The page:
Do Raceways create heat.

In that case a section of pipe insulation would make it compliant.

(b) Foreign Systems. The area above the dedicated space required by 110.26(F)(1)(a) shall be permitted to contain foreign systems, provided protection is installed to avoid damage to the electrical equipment from condensation, leaks, or breaks in such foreign systems.

That would be an Aluminum SER cable, you’ll probably be seeing more of them now with the price of copper being so high.

How about Aluminum house wiring again .
That should get the attention of the insurance companies.

Actually all we can get here is AL SE cable and URD. It’s all that is used and has been for a very long time.

On LI everything is CU due to the salt air environment. When I moved up here over 17 years ago I did not know AL SE cable existed. Since then it’s all I see.

That is what I had feeding my two 100 amp panels in my duplex in 1970, and the house is still there I believe.

It was 2/0 AL from the service disconnect to the sub-panel. Ran loose in the attic for about 35 ft…

Marcel :slight_smile:

Well, I thought it was quite easy. I simply starting pushing buttons on my keyboard like I’m doing now.

David, you need to refrain from pressing the wrong buttons on that keyboard.
It is showing up as not allowed.

Marcel :slight_smile: :smiley: :wink:

I was just being a wise as$ on my last statement.

When I stated bundled, I literally meant to say “BUNDLED” or tie wrapped into a bundle. Not running through bored holes in floor joists as you stated.

So when I seen more than 9 CCC’s in a bundled situation, I made the right call in getting an Electrician to correct the installation? Ya?

I think I may have been misread a bit.
In post #10 I did say I agreed that the situation in your example in post #9 was certainly bundling. The comment about bored holes was just for comparison.

The reason I questioned the “not allowed” statement was because you made an across the board “not allowed” statement, which is really not the case.

I made that statement because I know for a fact that only two CCC’s are allowed under one staple… No More than two. So I took this into consideration when posting and simply wasn’t using my noggin. I’m sorry that I’m not as perfect as you are.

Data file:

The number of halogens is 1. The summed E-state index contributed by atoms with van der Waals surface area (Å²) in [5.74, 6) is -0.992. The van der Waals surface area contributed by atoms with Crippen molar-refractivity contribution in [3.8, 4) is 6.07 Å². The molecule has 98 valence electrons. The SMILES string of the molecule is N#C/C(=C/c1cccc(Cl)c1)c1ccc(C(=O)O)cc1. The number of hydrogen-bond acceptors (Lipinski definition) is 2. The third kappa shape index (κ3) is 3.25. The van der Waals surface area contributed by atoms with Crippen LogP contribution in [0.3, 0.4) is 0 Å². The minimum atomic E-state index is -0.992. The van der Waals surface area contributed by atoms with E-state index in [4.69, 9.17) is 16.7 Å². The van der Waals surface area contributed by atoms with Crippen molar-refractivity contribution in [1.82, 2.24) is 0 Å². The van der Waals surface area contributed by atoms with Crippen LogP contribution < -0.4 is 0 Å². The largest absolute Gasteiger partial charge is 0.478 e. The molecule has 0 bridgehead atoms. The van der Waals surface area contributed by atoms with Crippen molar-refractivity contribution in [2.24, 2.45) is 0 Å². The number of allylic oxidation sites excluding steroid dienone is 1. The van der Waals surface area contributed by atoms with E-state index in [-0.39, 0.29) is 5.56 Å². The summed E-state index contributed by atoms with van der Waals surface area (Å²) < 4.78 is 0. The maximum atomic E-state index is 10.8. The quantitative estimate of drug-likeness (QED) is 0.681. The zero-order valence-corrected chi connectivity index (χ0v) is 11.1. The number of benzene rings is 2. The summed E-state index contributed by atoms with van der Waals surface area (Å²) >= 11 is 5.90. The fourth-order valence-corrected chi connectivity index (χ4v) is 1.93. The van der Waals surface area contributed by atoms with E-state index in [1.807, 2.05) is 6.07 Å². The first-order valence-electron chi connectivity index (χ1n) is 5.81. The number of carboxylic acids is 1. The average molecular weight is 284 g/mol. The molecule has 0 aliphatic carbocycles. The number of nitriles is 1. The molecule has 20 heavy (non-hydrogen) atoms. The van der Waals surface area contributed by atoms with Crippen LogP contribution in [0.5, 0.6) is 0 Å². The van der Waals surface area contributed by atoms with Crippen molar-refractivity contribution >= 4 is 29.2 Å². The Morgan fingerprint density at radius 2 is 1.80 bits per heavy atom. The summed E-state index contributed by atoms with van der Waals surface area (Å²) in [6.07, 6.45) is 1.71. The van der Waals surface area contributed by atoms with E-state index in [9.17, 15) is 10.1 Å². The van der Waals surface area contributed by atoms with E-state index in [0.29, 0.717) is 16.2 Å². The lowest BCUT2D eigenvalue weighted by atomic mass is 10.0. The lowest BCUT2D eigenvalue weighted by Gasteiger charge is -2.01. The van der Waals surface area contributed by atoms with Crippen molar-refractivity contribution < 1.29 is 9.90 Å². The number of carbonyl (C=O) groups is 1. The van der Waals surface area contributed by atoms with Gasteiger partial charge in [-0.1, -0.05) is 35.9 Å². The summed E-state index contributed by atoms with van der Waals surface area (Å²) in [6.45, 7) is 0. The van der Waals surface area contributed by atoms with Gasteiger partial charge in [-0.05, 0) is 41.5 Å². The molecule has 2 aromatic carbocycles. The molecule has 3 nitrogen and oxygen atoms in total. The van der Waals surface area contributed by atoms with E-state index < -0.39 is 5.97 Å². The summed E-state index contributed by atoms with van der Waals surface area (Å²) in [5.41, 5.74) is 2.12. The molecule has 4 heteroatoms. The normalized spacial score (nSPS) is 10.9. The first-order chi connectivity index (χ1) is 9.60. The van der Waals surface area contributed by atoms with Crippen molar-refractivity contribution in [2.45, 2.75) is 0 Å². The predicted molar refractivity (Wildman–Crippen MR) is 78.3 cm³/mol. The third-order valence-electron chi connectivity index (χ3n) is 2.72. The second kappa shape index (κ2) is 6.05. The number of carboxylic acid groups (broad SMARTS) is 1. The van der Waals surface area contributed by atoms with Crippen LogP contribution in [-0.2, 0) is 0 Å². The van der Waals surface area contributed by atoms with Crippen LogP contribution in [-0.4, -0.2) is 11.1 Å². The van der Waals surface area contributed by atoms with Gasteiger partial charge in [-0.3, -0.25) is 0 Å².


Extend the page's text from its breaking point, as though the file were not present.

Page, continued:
I still didn’t get an answer.

Well, first off you are assuming I have some sort of attitude in this thread. I do not. I tried to make that clear earlier.
No, I am not perfect. I am just trying to clear up any misconceptions and misinformation I see.

And I hate to break it to you but you certainly are allowed more than two cables under one staple…IF the staple is rated for it. These staples do exist.
There is no code restriction if that’s what you mean.

An answer to what? Post #9? I thought I did that in #10.

As far as CCCs go, a 2-wire cable has two. A 3-wire cable also has only two if it is being used as a homerun or multi-wire branch circuit cable. There is an exception to exclude the neutral when it only carries the current imbalance.

lol…ok you two…I’m Perfect…now that settles that (not really…im far from perfect my wife informed me )

Just to get a laugh…What was your wife referencing to?

Well…honestly depending on what day it is…the reasons change…lol…

She cited THIS time my lack of ability to miss a mountain with my motorcycle…oh that hurt.

But most of the time she lets me know…is the minute i disagree with her…

Maybe if it was more than a minute. :mrgreen: sorry for the edit.